Washington is finally walking the walk when it comes to border security. That may not be a good thing, at least according to some critics.
Knowing just who is entering the country is a critical element of the homeland security initiatives passed by Congress in the aftermath of the 2001 terrorist attacks. No one disagrees with that premise.
By 2004, Congress approved the Intelligence and Terrorism Prevention Act requiring U.S. citizens and foreign nationals crossing U.S. borders to present a passport or other documents as proof of citizenship.
More importantly, Congress voted for the identification scheme to involve linking the passports and other documents to U.S. databases.
The lawmakers left the pesky details of privacy and security -- there were plenty -- to the bureaucrats.
First came the e-passports, which incorporate an RFID chip holding a digital photograph and the bearer's personal data. From a few inches away, a reader activates the chip and U.S. Customs officials can compare the information on the e-passport against what it has in its database.
The implementation of e-passports was delayed by more than two years of security and privacy criticisms but finally began rolling off the presses in August.
Now comes the "limited use passport card," for U.S. travelers returning by land or sea from Canada, Mexico, the Caribbean or Bermuda. Prior to the legislation, returning U.S. travelers from those countries did not need to present a passport.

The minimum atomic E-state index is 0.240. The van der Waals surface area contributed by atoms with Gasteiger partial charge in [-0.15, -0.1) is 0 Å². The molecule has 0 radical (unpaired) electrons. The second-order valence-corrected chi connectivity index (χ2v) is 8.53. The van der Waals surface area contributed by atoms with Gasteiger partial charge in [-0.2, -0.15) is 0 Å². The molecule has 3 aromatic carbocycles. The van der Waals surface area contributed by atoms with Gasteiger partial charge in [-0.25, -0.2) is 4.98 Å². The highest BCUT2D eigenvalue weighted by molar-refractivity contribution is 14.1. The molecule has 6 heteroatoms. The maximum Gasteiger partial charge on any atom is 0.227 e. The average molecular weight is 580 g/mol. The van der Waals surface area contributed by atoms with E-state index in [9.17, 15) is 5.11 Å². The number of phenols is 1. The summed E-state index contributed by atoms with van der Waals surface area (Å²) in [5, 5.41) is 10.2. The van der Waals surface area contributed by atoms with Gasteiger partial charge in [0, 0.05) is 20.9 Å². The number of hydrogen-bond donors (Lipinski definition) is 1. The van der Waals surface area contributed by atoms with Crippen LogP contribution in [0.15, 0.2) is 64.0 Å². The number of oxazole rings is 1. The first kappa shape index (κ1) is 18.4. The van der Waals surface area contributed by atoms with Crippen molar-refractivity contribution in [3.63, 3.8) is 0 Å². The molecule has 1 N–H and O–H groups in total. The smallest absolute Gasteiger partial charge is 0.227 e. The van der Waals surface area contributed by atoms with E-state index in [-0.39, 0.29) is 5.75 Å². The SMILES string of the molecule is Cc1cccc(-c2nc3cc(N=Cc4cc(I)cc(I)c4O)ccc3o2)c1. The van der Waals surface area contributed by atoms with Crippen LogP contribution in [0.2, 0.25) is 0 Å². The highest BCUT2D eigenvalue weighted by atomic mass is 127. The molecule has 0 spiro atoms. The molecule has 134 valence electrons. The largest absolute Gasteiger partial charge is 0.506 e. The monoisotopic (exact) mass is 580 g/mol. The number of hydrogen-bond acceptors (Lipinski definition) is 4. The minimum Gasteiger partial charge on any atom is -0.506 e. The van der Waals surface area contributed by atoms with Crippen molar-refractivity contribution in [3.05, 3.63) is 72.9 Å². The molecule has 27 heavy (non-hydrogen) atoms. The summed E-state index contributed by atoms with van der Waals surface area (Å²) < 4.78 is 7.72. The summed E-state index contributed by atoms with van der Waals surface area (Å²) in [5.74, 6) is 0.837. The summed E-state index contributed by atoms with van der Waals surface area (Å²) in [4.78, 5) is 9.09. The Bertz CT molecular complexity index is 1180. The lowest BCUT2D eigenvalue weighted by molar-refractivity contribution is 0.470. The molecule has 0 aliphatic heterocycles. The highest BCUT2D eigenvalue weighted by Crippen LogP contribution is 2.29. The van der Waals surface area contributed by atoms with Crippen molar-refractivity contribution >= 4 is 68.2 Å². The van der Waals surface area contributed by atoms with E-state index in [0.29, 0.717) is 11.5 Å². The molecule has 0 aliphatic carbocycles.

Instead, Customs officials accepted a wide variety of documents issued by state or local authorities such as drivers' licenses and birth certificates, which prove identity but not necessarily U.S. citizenship.
No more: "Your papers, please!"
As proposed, the passport cards will be implemented over the next three years.
For the Department of Homeland Security and the Department of State, this presents some tough logistical problems.
According to a study by Bearing Point, approximately 23 million U.S. citizens cross the land border into Canada and Mexico nearly 130 million times each year. Another four million Americans travel to Canada and Mexico by air or sea, while two million travel to the Caribbean by air or sea.
Of the 23 million land border crossers, about half are frequent crossers. Almost all are traveling by automobile. Most do not have passports.
On any given day at a U.S. land border crossing, particularly between the U.S. and Mexico, the sea of cars resembles a football stadium parking lot on game day.
In other words, there's a lot of people and cars to move through Customs. To accommodate those crowds, DHS and State ditched the technology behind e-passports in favor of efficiently moving all those cars and people through Customs.
Instead of the short-range RFID used in e-passports, the government is going with vicinity (or long range) RFID for passport cards. The chip in the passport card can be read from at least 20 feet away.
As cars near the Customs checkpoint, a holder of the card can flash it to an overhead reader. When the car reaches the checkpoint, the information is ready on Customs' computer screen.
"Using long range RFID technology is a major step backwards for government-issued identity credentials," Randy Vanderhoof, executive director of the Smart Card Alliance, contends. "These RFID tags simply don't have the security features necessary to protect the border and also maintain citizen privacy."
Smart Card Alliance members, it should be noted, lost out on the passport card deal after securing the e-passport contracts.
Although the holder of the passport card must supply the same information as if applying for an e-passport (digital photo and personal data), the RFID chip on the passport card will only contain a "marker" or "pointer" to the bearer's info in the database.